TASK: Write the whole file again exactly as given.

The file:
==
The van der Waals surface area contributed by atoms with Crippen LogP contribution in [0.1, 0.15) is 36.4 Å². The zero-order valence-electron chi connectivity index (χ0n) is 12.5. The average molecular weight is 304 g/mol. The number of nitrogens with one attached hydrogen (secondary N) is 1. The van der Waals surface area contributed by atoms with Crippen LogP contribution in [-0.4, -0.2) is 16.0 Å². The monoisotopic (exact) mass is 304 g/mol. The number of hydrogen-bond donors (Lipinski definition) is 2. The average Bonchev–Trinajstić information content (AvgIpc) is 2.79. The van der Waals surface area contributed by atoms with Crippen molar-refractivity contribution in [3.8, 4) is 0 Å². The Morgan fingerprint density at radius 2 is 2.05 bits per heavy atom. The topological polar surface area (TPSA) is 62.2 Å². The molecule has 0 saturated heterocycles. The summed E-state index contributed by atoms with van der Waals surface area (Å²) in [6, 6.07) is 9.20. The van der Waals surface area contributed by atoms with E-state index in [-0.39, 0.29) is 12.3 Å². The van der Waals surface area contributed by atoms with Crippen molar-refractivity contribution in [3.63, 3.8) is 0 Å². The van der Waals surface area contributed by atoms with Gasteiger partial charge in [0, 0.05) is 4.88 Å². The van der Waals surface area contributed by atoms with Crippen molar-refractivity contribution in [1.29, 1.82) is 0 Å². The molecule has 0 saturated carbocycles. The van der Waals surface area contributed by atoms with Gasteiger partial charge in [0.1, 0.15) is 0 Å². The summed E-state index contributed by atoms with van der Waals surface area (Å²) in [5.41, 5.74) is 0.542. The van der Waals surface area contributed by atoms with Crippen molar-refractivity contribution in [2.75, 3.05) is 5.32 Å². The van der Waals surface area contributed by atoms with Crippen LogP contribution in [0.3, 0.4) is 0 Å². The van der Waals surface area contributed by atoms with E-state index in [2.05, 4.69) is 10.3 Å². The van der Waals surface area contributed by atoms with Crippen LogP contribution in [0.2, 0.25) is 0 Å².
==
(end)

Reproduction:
The van der Waals surface area contributed by atoms with Crippen LogP contribution in [0.1, 0.15) is 36.4 Å². The zero-order valence-electron chi connectivity index (χ0n) is 12.5. The average molecular weight is 304 g/mol. The number of nitrogens with one attached hydrogen (secondary N) is 1. The van der Waals surface area contributed by atoms with Crippen LogP contribution in [-0.4, -0.2) is 16.0 Å². The monoisotopic (exact) mass is 304 g/mol. The number of hydrogen-bond donors (Lipinski definition) is 2. The average Bonchev–Trinajstić information content (AvgIpc) is 2.79. The van der Waals surface area contributed by atoms with Crippen molar-refractivity contribution in [3.8, 4) is 0 Å². The Morgan fingerprint density at radius 2 is 2.05 bits per heavy atom. The topological polar surface area (TPSA) is 62.2 Å². The molecule has 0 saturated heterocycles. The summed E-state index contributed by atoms with van der Waals surface area (Å²) in [6, 6.07) is 9.20. The van der Waals surface area contributed by atoms with E-state index in [-0.39, 0.29) is 12.3 Å². The van der Waals surface area contributed by atoms with Crippen molar-refractivity contribution in [3.63, 3.8) is 0 Å². The van der Waals surface area contributed by atoms with Gasteiger partial charge in [0, 0.05) is 4.88 Å². The van der Waals surface area contributed by atoms with Crippen molar-refractivity contribution in [1.29, 1.82) is 0 Å². The molecule has 0 saturated carbocycles. The van der Waals surface area contributed by atoms with Gasteiger partial charge in [0.1, 0.15) is 0 Å². The summed E-state index contributed by atoms with van der Waals surface area (Å²) in [5.41, 5.74) is 0.542. The van der Waals surface area contributed by atoms with Crippen molar-refractivity contribution in [2.75, 3.05) is 5.32 Å². The van der Waals surface area contributed by atoms with Crippen LogP contribution in [0.3, 0.4) is 0 Å². The van der Waals surface area contributed by atoms with E-state index in [2.05, 4.69) is 10.3 Å². The van der Waals surface area contributed by atoms with Crippen LogP contribution in [0.2, 0.25) is 0 Å².